omfg and if you're working for a perfectionist partners, there's an excessive focus on the 'make up and styling' i spent nights correcting typos on presentations. i think mckinsey singlehandedly used up my quota for capital letters and correct punctuation.
sersiously for about doing anything during the week, even if you're gonna squeeze in a midnight movie (hahaha you're in the office to 2am) i think working here really put an incredible strain on my personal relationships [i really needed to have people that's going to understand that my work is basically the master of my schedule and everything else has to adjust--and it's incredibly hard to find people like this...) (this is a long running issue, especially when you get higher up, i've yet to meet a top consultancy partner/director [mck,bain, bcg] that can have you know, "balanced fullfilled work and personal life".. it's like a unicorn), i personally had no life, but then again i was in that stage in my life where i thought i could forgo a lot of things in order to be so super focused and just wanted to kick some ass. fundamentals are the building blocks of fun.
i don't mind wading through all the ego and crap (which exists everywhere) it definitely gave me a good foundation... but i'm quite adamant about how it was a good foundation and springboard, but i think my accomplishments that i'm most proud of came after mckinsey.
hahahah i should just put:
pro: scope of work
con: your personal life gets in the way
they do love people from diverse backgrounds, my then boss graduated from medical school! and engineering is definitely huge in consulting/business because of the logic flow of how you guys think + quantitative abilities. it's the ability to learn and the intellectual capacity and character that the big consultancy firms looks for.
I thought I'd have to go back to school for it, but he was the one who let me know that they actually train people. So I started looking into it, and was excited to discover that they like people from diverse backgrounds, and engineering is one of their favored backgrounds.
(can you tell i'm running out of steam?
Also, any recommendations for case study prep, or advice in general?
for case studies: wetfeet.com does pretty good guides
and read the newspaper
and interviews. omg. that's a whole other post.
i never went to business school actually (though i'm doing executive MBA currently, but it's just for shits and giggles on the weekend). i actually graduated with a degree in literature! hahaha! but my quantitative skills are quite strong (i was originally enrolled in the school of engineering [mechanical] before i transferred to literature). i did my masters in public policy so i have a pretty good grasp on economics... but seriously you don't need to go back to school for econ... just read the newspaper you know? it's all pretty straightforward. i didn't really find out about management consulting, i knew about it growing up, i have a sibling that was an alum of bcg. and i just gravitated towards it.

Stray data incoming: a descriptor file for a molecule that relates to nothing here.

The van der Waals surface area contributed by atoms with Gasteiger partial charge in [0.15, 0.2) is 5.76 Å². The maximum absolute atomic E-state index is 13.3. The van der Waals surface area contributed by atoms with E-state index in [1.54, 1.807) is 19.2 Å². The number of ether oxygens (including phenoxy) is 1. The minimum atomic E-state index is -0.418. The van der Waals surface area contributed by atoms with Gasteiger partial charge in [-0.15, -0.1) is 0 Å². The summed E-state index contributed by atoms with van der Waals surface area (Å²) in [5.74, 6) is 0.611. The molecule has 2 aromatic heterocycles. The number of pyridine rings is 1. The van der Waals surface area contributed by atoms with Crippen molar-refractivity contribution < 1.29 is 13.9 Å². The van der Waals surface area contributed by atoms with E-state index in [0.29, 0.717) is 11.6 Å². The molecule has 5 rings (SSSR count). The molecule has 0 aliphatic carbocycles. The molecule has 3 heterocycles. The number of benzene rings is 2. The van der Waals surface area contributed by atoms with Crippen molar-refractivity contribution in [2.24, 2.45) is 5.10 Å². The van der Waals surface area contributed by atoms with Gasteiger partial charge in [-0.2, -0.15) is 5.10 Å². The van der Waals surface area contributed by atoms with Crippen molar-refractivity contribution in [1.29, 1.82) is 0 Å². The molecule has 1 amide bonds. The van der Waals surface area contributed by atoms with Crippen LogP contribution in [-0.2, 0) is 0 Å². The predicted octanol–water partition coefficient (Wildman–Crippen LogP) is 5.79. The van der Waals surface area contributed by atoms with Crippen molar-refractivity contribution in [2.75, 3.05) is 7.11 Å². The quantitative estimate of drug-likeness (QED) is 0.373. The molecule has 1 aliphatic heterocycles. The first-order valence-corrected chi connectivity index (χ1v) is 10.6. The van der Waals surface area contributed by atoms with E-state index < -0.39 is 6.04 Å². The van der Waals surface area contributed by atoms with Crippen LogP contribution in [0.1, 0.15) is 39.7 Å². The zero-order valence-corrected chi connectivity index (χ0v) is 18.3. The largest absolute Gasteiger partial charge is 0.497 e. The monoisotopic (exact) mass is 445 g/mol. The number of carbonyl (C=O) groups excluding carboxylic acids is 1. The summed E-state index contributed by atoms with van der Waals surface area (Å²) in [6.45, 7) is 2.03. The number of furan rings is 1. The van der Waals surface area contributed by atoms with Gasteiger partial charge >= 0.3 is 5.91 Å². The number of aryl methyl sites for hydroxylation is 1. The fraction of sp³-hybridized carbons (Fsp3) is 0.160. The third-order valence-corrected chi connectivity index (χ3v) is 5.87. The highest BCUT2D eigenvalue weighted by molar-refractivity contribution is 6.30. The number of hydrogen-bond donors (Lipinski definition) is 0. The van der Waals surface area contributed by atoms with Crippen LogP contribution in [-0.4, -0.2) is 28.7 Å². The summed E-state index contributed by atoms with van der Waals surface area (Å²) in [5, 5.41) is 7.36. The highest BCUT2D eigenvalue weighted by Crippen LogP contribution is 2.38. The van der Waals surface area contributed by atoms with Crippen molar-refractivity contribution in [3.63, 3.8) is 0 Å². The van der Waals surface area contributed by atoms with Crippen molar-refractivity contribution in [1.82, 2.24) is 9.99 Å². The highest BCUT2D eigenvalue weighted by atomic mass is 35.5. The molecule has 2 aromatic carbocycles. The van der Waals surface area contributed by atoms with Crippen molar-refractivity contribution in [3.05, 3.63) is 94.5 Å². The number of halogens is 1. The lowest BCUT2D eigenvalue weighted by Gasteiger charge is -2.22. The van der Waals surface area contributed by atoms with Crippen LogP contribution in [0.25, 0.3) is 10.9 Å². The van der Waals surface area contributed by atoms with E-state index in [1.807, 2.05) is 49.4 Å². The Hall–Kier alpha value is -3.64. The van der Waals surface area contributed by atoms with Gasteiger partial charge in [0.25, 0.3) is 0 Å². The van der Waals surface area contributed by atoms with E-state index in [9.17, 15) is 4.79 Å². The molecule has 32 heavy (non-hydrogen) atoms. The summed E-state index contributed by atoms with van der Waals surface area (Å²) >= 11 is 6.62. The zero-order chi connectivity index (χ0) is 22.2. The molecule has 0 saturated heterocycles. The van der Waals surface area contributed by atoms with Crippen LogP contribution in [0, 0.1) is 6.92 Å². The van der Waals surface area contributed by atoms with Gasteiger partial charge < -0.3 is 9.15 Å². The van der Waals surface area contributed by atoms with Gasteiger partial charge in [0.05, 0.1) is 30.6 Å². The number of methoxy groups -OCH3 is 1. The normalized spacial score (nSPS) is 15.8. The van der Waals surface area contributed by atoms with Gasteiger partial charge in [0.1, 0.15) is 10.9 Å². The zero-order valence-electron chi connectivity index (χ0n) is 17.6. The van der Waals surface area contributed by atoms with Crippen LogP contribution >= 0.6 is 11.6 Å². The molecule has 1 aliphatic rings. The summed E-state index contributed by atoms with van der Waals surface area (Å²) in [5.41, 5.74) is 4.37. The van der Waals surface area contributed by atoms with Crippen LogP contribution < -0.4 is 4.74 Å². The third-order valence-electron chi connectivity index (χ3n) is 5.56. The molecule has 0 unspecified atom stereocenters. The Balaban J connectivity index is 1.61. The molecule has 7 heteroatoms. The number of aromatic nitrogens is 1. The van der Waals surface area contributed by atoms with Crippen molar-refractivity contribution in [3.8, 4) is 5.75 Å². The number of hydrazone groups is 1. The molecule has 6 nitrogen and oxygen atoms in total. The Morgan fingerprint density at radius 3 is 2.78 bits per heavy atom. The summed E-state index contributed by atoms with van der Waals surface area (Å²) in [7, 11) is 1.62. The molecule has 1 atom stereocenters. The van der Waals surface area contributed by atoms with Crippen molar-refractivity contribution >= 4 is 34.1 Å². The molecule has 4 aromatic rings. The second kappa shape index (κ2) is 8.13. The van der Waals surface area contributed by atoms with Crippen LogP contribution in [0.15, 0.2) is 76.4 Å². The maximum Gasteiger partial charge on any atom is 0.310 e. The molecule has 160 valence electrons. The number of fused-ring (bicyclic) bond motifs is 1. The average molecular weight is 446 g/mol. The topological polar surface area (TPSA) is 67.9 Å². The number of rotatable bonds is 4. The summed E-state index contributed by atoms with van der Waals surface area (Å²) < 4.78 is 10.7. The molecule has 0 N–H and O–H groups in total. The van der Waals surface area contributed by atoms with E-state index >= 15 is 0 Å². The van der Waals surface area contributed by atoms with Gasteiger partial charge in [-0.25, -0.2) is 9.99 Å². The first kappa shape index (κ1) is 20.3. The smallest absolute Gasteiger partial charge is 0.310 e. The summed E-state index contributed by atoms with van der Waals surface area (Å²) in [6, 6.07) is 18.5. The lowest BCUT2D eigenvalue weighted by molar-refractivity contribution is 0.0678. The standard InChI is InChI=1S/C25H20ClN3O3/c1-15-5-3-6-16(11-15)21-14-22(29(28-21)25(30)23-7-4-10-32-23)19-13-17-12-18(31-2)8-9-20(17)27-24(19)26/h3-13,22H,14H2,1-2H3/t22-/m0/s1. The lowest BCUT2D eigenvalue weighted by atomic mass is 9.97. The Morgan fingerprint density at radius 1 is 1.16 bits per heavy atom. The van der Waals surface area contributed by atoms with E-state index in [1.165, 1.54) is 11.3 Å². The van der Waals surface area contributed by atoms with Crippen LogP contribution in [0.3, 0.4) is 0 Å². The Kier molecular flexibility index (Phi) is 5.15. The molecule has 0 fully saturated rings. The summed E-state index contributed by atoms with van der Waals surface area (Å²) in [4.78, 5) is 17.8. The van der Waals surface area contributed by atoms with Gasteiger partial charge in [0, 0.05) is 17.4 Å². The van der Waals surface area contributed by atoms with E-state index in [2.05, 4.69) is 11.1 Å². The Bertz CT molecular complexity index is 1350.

So how about you? Did you start off studying business in school? How did you find out about mgmt consulting? Do you like what you do now?
i'm still in strategy, but it's focused, i do communications planning and brand development. it's something i enjoy because there's a lot of creativity that comes along with it. but i think most importantly, i'm in that one last meeting that consultants aren't in, the meeting where decisions are being made.
[tangent] one of the biggest difficulties i experience in my working life would be this very thing, how 'collaborative problem solving' --while it is a great ideal, is so very hard to implement once i left the firm. often times you'll be working with people that will suggest that one approach and one skill must take precedence, or that you have to overthrow the other just oversimplifies the issues to the point of "what the fuck are you thinking". it's viewing the world in all its variety and complexity through such a narrow lens of otherwise beneficial specialism. and above all, it just reveals vested interest.
i come across so many who opines that "[insert: structure, practice, assumption] is dead" and you know what, all they're doing is just selling a shiny new alternative.
rarely do you find people who can cope with the word 'and' and the ampersand, people that can accomodate themselves to complementary approaches, who can embrace complexity, diversity and even...*gasp* paradox [a whole other post on this too], and those really are the sort of people that's trying to make sense of the world and the business we're in. [/tangent]